63.3 Spring 2024


Wazhmah Osman

Interview by Juan Llamas-Rodriguez

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Meryem Kamil

Interview by Juan Llamas-Rodriguez

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Research Articles

On Failing to Get Out

Jerome Dent

Abstract: This article juxtaposes the film Get Out with visual media ostensibly within and outside of the film's genre to expand our understanding of horror, the psychoanalytics of spectatorship and identification, and the work of critical race theory. Yoking together horror and the slave narrative, I highlight the moments when identification shifts between the protagonist and the antagonist, a subject split that engenders neither wholesale resistance nor complete identification but an irresistible collusion between both.

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Constructing the Sony Watchman Pocket Television: Personalization, Spatial Agency, and the Conundrum of the Mobile Idler

Jennifer Hessler

Abstract: In this article, I detail a material history of the Sony Watchman pocket television (released in 1982), demonstrating that the competition between Sony and other manufacturers to create viable miniaturized displays during the 1980s and early 1990s was catalytic for the development of television technology. I then analyze how the Watchman was made meaningful through ad campaigns. By incorporating some of the lifestylizing tactics of the Sony Walk-man music player while, somewhat disjunctively, negotiating the low-brow cultural status of television and its most dedicated viewers, marketing for the Watchman entailed a negotiation of the broader cultural disposition toward television as a medium.

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Fan Labor Shapes Visibility for Women's Sports in Networked Sports Media

Jennifer McClearen

Abstract: This article examines how networked sports media actively facilitates a hierarchical system of visibility dependent on social media engagement and data analytics. I argue that in the case of women's sports, as well as other less prominently mediated sports, the industry logics that structure hierarchies of visibility deflect responsibility for representation away from networks, brands, and leagues and onto fans, who are left to promote women's sports through their engagement online. This strategy shields the business of sports from the risk of investing in women athletes and instead places promotional responsibility on fan labor.

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Enter Your Chambers and Shut Your Doors behind You: Bodily Containment, Proliferation, and the Right to Privacy in American Law and Gothic Horror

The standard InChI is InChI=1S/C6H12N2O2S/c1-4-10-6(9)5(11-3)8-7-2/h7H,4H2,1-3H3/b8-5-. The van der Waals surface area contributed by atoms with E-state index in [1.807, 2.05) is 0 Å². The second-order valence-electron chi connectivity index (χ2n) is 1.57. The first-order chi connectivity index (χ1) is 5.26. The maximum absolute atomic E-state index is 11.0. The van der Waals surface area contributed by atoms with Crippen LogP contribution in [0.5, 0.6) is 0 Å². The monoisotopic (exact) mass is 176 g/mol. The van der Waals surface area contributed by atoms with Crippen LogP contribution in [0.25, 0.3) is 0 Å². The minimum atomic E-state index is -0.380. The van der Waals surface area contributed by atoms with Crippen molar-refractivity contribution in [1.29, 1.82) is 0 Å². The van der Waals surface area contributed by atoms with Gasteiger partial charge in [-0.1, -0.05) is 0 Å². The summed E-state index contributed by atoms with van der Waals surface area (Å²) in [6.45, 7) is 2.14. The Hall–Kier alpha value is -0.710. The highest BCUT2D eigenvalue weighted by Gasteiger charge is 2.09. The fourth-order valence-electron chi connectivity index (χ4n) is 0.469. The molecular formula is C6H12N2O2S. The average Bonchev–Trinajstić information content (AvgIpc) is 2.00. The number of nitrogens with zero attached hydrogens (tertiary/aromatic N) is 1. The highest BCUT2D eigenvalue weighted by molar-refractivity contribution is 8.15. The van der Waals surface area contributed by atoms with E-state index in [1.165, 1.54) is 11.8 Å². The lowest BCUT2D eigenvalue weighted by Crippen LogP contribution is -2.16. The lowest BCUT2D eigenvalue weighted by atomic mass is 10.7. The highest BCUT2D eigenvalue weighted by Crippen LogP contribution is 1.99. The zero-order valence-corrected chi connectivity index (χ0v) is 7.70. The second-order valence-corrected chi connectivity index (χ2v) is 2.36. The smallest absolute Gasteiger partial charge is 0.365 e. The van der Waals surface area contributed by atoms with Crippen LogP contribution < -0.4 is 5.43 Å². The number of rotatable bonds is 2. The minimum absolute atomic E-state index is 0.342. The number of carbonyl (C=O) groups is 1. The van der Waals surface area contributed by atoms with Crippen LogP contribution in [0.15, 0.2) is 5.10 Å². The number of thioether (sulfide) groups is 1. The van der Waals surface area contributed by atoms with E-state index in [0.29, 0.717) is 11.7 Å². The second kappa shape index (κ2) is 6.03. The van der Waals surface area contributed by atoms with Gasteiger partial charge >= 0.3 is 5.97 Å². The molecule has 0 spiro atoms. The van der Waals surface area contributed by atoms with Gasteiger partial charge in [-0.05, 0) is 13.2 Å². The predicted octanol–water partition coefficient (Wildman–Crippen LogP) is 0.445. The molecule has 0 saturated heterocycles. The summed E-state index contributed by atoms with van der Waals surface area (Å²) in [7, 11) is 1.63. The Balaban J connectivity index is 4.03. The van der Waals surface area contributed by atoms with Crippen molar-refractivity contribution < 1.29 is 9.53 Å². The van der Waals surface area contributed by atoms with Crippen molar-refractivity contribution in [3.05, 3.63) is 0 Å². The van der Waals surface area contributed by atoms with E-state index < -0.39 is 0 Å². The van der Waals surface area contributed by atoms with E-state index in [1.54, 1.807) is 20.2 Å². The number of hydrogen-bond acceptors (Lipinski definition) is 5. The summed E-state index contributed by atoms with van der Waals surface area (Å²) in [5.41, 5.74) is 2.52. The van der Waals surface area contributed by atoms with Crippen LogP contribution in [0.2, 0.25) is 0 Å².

Emily Naser-Hall

Abstract: Landmark legal decisions on privacy and birth control reiterate gendered Cold War logics of containment by positioning the home as the safe container for female sexuality and fertility. Contemporary horror, however, counters this dualistic construction of safe interior–uncontrollable exterior by portraying the boundaries between inside and outside as artificial and porous. Representations of sexual containment, the nuclear family, and the domestic home space in The Birds (Alfred Hitchcock, 1963) and Night of the Living Dead (George A. Romero, 1968) complicate broader cultural and legal conceptions of birth control as a form of protection for the impenetrable marital home.

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Le teen film, c'est ma culture: Céline Sciamma and the American Teen Film

Frances Smith

Abstract: On the release of Naissance des pieuvres (Water Lilies, 2007), director and screenwriter Céline Sciamma likened her tale of female sexual awakening to American sex quest romp American Pie (Paul Weitz and Chris Weitz, 1999). With Bande de filles (Girlhood, 2014), Sciamma continues her engagement with le teen film. I examine the various ways in which Sciamma's films invoke elements of the American teen movie. I argue that Sciamma's films call to be read alongside and as examples of the transnational teen movie, thus decoupling the category from its predominant association with American cinema.

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IN TRANSLATION: Gabriel Navarro, Latino/a Film Critic

Colin Gunckel and Laura Isabel Serna

Abstract: Gabriel Navarro (1894–1950) was critic and entertainment editor for La Prensa (San Antonio) and La Opinión (Los Angeles) during the 1920s and 1930s. In an extensive body of film reviews, columns, and film-related fiction, Navarro considered questions of fandom, stardom, representation, and the racial hierarchies that structured the US film industry. He offered his readers behind-the-scenes accounts of Hollywood, advocated for Mexican immigrant audiences and talent, and argued for culturally sensitive representation. Navarro's work opens new ways of thinking about Latino/a/es in US film history and offers new perspectives on the historical relationships between mainstream media and marginalized audiences

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